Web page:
One of my favorite therapeutic interventions is the two-night camping trip we take with our pre-teen/teenage group called Huddle Up. No phones, no wifi, no video games. Just East Texas pines, rolling hills, and just enough wildlife to get you thinking twice about booking it through the woods unsupervised. The timing of the trip is planned intentionally, intersecting the 12-week program down the middle. The purpose is to give the kids an experience they’ll never forget. For most of them, this is their first time outside of Dallas, first time camping, or sometimes even their first time sleeping away from home. It’s challenging and incredibly rewarding. But most of all, it propels the group into the working phase of therapy. Bound together with stories from the woods, they step back into the group therapy room at our Harry Hines campus with a new perspective, bond and energy.

Typically, we sleep outside in tents at camp. That is, of course, if weather allows. On this particular trip, the weather decided that plan B was the better option. Following the 2-hour task of taking down our campsite and transporting it to the indoor shelter we would call home for the next 10 hours, I found myself taking a break and observing the kids as they setup up their areas to watch a movie before “lights out.”

As I gazed upon what appeared to be a sea of multicolored sleeping bags, pillows, stray Gatorade bottles, discarded backpacks and smiling children, all self-organized around each other in the adolescent habitat they had created, I couldn’t help but smile myself. The cohesion was tangible. This was the working group I was talking about.

My smile broke when another group leader pointed out that we should start the movie soon. I knew the expectation I was about to set wasn’t going to actually “sit” well with them. As I called for their attention, I felt an uneasiness inside of me, but not knowing exactly what it meant, I continued with my directions.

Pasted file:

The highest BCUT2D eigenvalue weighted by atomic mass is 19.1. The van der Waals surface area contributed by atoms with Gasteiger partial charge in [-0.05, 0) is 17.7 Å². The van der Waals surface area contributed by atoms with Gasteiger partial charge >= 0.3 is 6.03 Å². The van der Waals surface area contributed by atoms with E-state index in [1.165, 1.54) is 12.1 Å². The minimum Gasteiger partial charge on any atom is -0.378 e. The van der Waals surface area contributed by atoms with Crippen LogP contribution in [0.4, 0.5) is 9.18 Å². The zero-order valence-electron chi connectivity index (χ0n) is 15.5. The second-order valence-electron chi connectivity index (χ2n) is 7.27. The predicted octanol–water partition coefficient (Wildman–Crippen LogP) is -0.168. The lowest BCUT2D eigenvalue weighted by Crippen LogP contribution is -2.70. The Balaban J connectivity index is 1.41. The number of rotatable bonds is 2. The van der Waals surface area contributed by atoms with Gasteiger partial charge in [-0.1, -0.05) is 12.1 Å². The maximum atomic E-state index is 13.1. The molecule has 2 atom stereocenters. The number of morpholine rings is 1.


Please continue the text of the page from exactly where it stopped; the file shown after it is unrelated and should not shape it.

“Hey everyone, we are getting ready to start the movie so I either need you guys to separate – boys in one row and girls in the other – if you want to watch the movie with the lights off...” (confused stares...) “…or we can leave the lights on if you want to stay where you are. Totally up to y’all.” The confused stares began to shift into faces filled with sadness and disappointment. As they began to look away from me, the implication of what I had just announced hit me like a ton of bricks. So hard, in fact, that I told them to think about it as I left the room and sat down on a bench in the hallway.

To begin with, I was aware that there were several kids in the group who were openly gay, lesbian, or questioning. I can still see the pain in their eyes as I transformed from someone who understood and supported them to someone who might not actually get them at all. The implicit message I had sent was clear: boys and girls needed to be separated by gender because boys were only physically attracted to girls, and girls were only physically attracted to boys. Further, I was implying that boys and girls couldn’t sit next to one another and be respectful of the other person’s boundaries and personal space.

When I walked back in the room, no one had budged. ‘Good for them’ I thought. I called for their attention again and then sat down with them as I began to speak. “I am incredibly sorry you guys. The comment I made was insensitive and ignorant. I asked you to sit in rows by gender, but I don’t need you to do that. What is important to me is that you feel safe and that you are safe. So, you are welcome to sit anywhere you’d like to watch the movie with the lights off. To help me insure you’re safe, please just create at least a one-foot imaginary bubble around you. I want everyone to feel comfortable in this space. Let me know if there is anything else I can do to support that process.” As I stood up, I looked over each group members’ face. Three of them had tears in their eyes. They smiled at me and I nodded my head. A few other kids simply said, “Thank you Ms. Taylor.”

It’s so easy to fall back on traditional viewpoints or habits that have been ingrained in us. My motivation for asking the kids to reorganize themselves by gender was to minimize the possibility of a physical boundary being crossed with or without consent. As clinical group leaders working with adolescents, this is a developmentally appropriate limit. What was no longer appropriate were the socialized gender roles I asserted upon my clients. It wasn’t about gender because boundary violations are not contingent upon gender, physical or otherwise. It was about safety. Now, that doesn’t mean that gender wasn’t part of the equation, it simply meant that the equation had changed.

In order to shift from habitual or automatic thought and tendencies, we first have to be self-reflective and aware of the way our behaviors impact others. That day, I saw that my words were actually harmful instead of helpful. I realized there was a better way to make sure all of my clients felt safe, and the best way to start was by honoring their identity.

When we returned to our group room at Harry Hines the following week, I also entered changed by my experience in the woods. 

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